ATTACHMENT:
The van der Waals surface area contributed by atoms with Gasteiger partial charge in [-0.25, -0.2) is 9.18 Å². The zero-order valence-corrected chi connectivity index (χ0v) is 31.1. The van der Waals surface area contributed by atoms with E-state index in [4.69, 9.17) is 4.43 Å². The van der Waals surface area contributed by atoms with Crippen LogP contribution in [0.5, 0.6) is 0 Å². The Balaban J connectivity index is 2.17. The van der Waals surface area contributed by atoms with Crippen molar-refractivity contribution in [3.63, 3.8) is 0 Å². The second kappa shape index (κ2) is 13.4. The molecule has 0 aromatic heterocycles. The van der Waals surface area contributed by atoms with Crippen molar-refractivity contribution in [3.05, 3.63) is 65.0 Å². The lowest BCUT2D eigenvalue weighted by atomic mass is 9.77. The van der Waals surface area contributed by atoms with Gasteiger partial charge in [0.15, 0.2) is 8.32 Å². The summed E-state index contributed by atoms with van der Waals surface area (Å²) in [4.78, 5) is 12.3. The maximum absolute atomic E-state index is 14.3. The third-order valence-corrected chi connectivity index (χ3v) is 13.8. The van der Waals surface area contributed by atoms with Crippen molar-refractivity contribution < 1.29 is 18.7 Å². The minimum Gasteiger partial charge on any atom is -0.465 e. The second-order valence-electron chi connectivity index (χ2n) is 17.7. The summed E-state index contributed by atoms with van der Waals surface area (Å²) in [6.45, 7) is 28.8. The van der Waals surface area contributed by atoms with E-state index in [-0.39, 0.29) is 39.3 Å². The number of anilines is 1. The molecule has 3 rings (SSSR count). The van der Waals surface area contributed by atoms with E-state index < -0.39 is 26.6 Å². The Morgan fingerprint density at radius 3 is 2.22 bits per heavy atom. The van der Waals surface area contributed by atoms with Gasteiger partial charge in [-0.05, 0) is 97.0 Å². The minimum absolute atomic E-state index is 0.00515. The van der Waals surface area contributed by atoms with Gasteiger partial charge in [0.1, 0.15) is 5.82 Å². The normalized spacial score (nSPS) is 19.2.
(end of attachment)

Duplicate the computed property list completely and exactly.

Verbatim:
The van der Waals surface area contributed by atoms with Gasteiger partial charge in [-0.25, -0.2) is 9.18 Å². The zero-order valence-corrected chi connectivity index (χ0v) is 31.1. The van der Waals surface area contributed by atoms with E-state index in [4.69, 9.17) is 4.43 Å². The van der Waals surface area contributed by atoms with Crippen LogP contribution in [0.5, 0.6) is 0 Å². The Balaban J connectivity index is 2.17. The van der Waals surface area contributed by atoms with Crippen molar-refractivity contribution in [3.63, 3.8) is 0 Å². The second kappa shape index (κ2) is 13.4. The molecule has 0 aromatic heterocycles. The van der Waals surface area contributed by atoms with Crippen molar-refractivity contribution in [3.05, 3.63) is 65.0 Å². The lowest BCUT2D eigenvalue weighted by atomic mass is 9.77. The van der Waals surface area contributed by atoms with Gasteiger partial charge in [0.15, 0.2) is 8.32 Å². The summed E-state index contributed by atoms with van der Waals surface area (Å²) in [4.78, 5) is 12.3. The maximum absolute atomic E-state index is 14.3. The third-order valence-corrected chi connectivity index (χ3v) is 13.8. The van der Waals surface area contributed by atoms with Crippen molar-refractivity contribution < 1.29 is 18.7 Å². The minimum Gasteiger partial charge on any atom is -0.465 e. The second-order valence-electron chi connectivity index (χ2n) is 17.7. The summed E-state index contributed by atoms with van der Waals surface area (Å²) in [6.45, 7) is 28.8. The van der Waals surface area contributed by atoms with E-state index in [-0.39, 0.29) is 39.3 Å². The number of anilines is 1. The molecule has 3 rings (SSSR count). The van der Waals surface area contributed by atoms with E-state index < -0.39 is 26.6 Å². The Morgan fingerprint density at radius 3 is 2.22 bits per heavy atom. The van der Waals surface area contributed by atoms with Gasteiger partial charge in [-0.05, 0) is 97.0 Å². The minimum absolute atomic E-state index is 0.00515. The van der Waals surface area contributed by atoms with Gasteiger partial charge in [0.1, 0.15) is 5.82 Å². The normalized spacial score (nSPS) is 19.2.